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August 1975

Guanidine and Neuromuscular Transmission: II. Effect on Transmitter Release in Response to Repetitive Nerve Stimulation

Author Affiliations

From the departments of pharmacology and clinical neurophysiology, University of Lund, Sweden. Dr. Kamenskaya is now at Lomonosow State University, Moscow.

Arch Neurol. 1975;32(8):510-518. doi:10.1001/archneur.1975.00490500030002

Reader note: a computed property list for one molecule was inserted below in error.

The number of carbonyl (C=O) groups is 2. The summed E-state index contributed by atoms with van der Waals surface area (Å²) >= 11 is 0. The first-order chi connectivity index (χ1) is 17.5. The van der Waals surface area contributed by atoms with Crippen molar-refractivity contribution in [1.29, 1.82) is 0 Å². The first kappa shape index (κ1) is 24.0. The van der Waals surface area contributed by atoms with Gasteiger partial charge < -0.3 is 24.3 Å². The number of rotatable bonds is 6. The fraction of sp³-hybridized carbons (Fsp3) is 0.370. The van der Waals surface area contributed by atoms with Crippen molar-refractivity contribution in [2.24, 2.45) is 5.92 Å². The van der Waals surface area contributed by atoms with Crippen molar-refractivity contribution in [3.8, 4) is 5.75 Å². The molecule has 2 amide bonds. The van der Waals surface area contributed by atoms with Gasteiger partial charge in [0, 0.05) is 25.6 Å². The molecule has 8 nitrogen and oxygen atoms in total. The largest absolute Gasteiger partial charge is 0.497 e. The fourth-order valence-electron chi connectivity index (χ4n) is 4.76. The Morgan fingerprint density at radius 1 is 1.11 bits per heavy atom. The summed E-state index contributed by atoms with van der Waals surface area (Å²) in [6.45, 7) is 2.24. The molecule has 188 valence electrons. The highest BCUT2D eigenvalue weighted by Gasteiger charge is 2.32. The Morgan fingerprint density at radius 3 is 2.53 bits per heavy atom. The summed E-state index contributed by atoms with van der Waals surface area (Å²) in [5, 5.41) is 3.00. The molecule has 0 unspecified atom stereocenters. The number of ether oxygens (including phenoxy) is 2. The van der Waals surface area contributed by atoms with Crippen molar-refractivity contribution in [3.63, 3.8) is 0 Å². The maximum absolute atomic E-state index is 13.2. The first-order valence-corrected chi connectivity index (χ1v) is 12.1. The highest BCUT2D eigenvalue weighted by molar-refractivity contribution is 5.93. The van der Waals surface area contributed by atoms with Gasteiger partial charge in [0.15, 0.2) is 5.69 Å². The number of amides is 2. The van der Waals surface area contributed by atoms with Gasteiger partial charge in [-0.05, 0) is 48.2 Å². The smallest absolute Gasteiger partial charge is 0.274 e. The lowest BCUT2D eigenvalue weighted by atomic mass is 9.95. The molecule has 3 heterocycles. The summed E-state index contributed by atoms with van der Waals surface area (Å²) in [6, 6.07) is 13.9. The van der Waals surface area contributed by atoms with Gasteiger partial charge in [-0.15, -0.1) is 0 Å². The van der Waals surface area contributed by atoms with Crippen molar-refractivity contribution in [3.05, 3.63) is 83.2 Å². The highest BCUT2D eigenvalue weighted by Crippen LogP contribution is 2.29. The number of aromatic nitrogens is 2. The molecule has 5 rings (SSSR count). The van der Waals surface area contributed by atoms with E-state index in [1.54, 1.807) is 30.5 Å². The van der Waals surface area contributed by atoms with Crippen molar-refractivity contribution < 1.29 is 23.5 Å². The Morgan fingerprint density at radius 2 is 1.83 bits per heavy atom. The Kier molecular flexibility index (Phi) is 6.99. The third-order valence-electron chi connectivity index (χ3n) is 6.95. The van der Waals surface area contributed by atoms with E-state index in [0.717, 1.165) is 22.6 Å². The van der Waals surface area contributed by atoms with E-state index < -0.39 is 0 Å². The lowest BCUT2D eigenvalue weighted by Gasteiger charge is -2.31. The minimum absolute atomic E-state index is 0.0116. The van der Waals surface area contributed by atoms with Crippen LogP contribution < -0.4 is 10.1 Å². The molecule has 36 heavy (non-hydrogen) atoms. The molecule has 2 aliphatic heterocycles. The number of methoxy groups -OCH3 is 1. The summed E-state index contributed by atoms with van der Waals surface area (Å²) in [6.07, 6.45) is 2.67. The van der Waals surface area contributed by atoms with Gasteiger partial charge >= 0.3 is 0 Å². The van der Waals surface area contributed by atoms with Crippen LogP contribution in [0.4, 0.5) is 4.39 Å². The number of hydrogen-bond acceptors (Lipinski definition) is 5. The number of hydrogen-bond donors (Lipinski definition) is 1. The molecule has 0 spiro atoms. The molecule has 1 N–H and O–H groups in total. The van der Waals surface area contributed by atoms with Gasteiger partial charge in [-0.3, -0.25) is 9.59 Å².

The effect of guanidine on the neuromuscular transmission in human intercostal and mouse diaphragm muscle in vitro during repetitive nerve stimulation was studied. The drug greatly increased the release of acetylcholine (ACh) quanta by nerve impulses at low frequencies of nerve stimulation and at the beginning of tetani at high frequencies of stimulation. The effect was shown to be produced by an increase in fractional release from an unchanged store of ACh quanta available for immediate release. This seems to explain why guanidine has a poor therapeutic effect in myasthenia gravis but a good effect in the myasthenic syndrome.

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